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Dennis McCauley
Joined: 2006-09-30

[URL=http://thegamedame.com/?p=146#more-146]The Game Dame[/URL]

Gamers represent nearly fifty percent of the US population and spend $10 billion annually on gaming, yet they’re constantly misunderstood or even overlooked by politicians and the mainstream press. Formed in 2006, the Entertainment Consumers Association (ECA) is a 501(c)(4) non-profit membership-based advocacy organization for consumers of interactive entertainment. The ECA is here to give gaming consumers a voice and to keep us in-the-know about our rights, the anti-games legislation and other concerns.

In order to learn a little more about the history of the ECA and the organization’s future plans, I interviewed Hal Halpin, President of the ECA.

TGD: I read that the ECA was born following an IEMA board of directors meeting. What exactly happened at that meeting?
Hal: We spent the better part of that meeting talking about consumer-centric issues, which gave way to the realization that the industry was extraordinarily well represented, with the International Game Developers Association (IGDA, developers), Entertainment Software Association (ESA, publishers) and Entertainment Merchants Association (EMA, retailers), but the most important group was being neglected, consumers. We formerly ran the retail trade association and I knew that our team could effectively apply a lot of the lessons learned and experience gained over our nine years and organically grow a membership organization. So we set out to partner with every game-centric company out there in order to get our message out. And the response from the trade and gamers alike was overwhelming. It was clear that the time was now.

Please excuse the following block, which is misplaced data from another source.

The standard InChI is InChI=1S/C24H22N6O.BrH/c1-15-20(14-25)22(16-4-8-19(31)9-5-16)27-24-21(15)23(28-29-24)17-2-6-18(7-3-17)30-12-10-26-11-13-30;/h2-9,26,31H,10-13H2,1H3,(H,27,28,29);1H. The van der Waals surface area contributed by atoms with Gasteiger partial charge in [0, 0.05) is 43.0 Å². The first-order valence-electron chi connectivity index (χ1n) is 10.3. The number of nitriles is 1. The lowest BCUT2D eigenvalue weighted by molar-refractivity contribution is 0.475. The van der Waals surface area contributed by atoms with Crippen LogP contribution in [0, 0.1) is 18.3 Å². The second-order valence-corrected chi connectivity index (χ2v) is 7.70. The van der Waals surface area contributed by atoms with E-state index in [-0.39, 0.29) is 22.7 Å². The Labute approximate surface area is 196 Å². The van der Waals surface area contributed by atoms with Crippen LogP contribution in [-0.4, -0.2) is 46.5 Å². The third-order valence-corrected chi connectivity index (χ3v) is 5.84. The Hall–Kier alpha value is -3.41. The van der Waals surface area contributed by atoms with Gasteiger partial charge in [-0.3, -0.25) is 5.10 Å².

TGD: Why should gamers join the ECA?
Hal: By joining the ECA, you can make your voice heard while taking advantage of exclusive ECA membership benefits. If you want to help take on the major issues confronting gaming consumers today - anti-gaming legislation, consumer rights, and the like - lending your support to the ECA can make a real difference.

But ECA membership goes beyond our advocacy efforts. The ECA is dedicated to providing a wealth of community and affinity benefits to our members. With membership, you can connect with like-minded gaming fans, explore career and educational opportunities in gaming, and more. ECA membership can also provide discounts on magazines and subscriptions and save you money on purchases at affiliated retailers.

Supporting ECA means not only doing the right thing for gamers everywhere, it lets you save money on gaming purchases while joining a network of passionate interactive entertainment fans.

TGD: Tell me more about the benefits available to ECA members.